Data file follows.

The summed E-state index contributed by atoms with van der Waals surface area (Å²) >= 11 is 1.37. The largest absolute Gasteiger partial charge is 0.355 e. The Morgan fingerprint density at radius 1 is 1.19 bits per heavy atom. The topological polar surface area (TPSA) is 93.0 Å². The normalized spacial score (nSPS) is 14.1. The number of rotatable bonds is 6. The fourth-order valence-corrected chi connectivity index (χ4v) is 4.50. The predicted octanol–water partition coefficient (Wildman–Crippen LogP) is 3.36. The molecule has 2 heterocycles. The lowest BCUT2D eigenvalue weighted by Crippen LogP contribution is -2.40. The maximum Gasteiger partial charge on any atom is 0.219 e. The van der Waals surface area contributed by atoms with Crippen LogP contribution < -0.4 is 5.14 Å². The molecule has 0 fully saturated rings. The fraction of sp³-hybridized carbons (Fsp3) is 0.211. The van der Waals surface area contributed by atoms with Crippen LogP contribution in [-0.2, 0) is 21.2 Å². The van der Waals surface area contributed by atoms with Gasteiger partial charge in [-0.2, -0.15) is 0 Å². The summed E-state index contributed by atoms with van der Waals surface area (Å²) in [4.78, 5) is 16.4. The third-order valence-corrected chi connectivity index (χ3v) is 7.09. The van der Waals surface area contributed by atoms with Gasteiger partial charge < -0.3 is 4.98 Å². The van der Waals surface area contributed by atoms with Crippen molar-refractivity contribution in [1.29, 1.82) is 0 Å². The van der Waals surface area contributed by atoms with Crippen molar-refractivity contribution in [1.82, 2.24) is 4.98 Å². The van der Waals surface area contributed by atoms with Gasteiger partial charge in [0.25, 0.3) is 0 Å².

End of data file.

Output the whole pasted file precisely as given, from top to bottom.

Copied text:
The summed E-state index contributed by atoms with van der Waals surface area (Å²) >= 11 is 1.37. The largest absolute Gasteiger partial charge is 0.355 e. The Morgan fingerprint density at radius 1 is 1.19 bits per heavy atom. The topological polar surface area (TPSA) is 93.0 Å². The normalized spacial score (nSPS) is 14.1. The number of rotatable bonds is 6. The fourth-order valence-corrected chi connectivity index (χ4v) is 4.50. The predicted octanol–water partition coefficient (Wildman–Crippen LogP) is 3.36. The molecule has 2 heterocycles. The lowest BCUT2D eigenvalue weighted by Crippen LogP contribution is -2.40. The maximum Gasteiger partial charge on any atom is 0.219 e. The van der Waals surface area contributed by atoms with Crippen LogP contribution < -0.4 is 5.14 Å². The molecule has 0 fully saturated rings. The fraction of sp³-hybridized carbons (Fsp3) is 0.211. The van der Waals surface area contributed by atoms with Crippen LogP contribution in [-0.2, 0) is 21.2 Å². The van der Waals surface area contributed by atoms with Gasteiger partial charge in [-0.2, -0.15) is 0 Å². The summed E-state index contributed by atoms with van der Waals surface area (Å²) in [4.78, 5) is 16.4. The third-order valence-corrected chi connectivity index (χ3v) is 7.09. The van der Waals surface area contributed by atoms with Gasteiger partial charge < -0.3 is 4.98 Å². The van der Waals surface area contributed by atoms with Crippen molar-refractivity contribution in [1.29, 1.82) is 0 Å². The van der Waals surface area contributed by atoms with Crippen molar-refractivity contribution in [1.82, 2.24) is 4.98 Å². The van der Waals surface area contributed by atoms with Gasteiger partial charge in [0.25, 0.3) is 0 Å².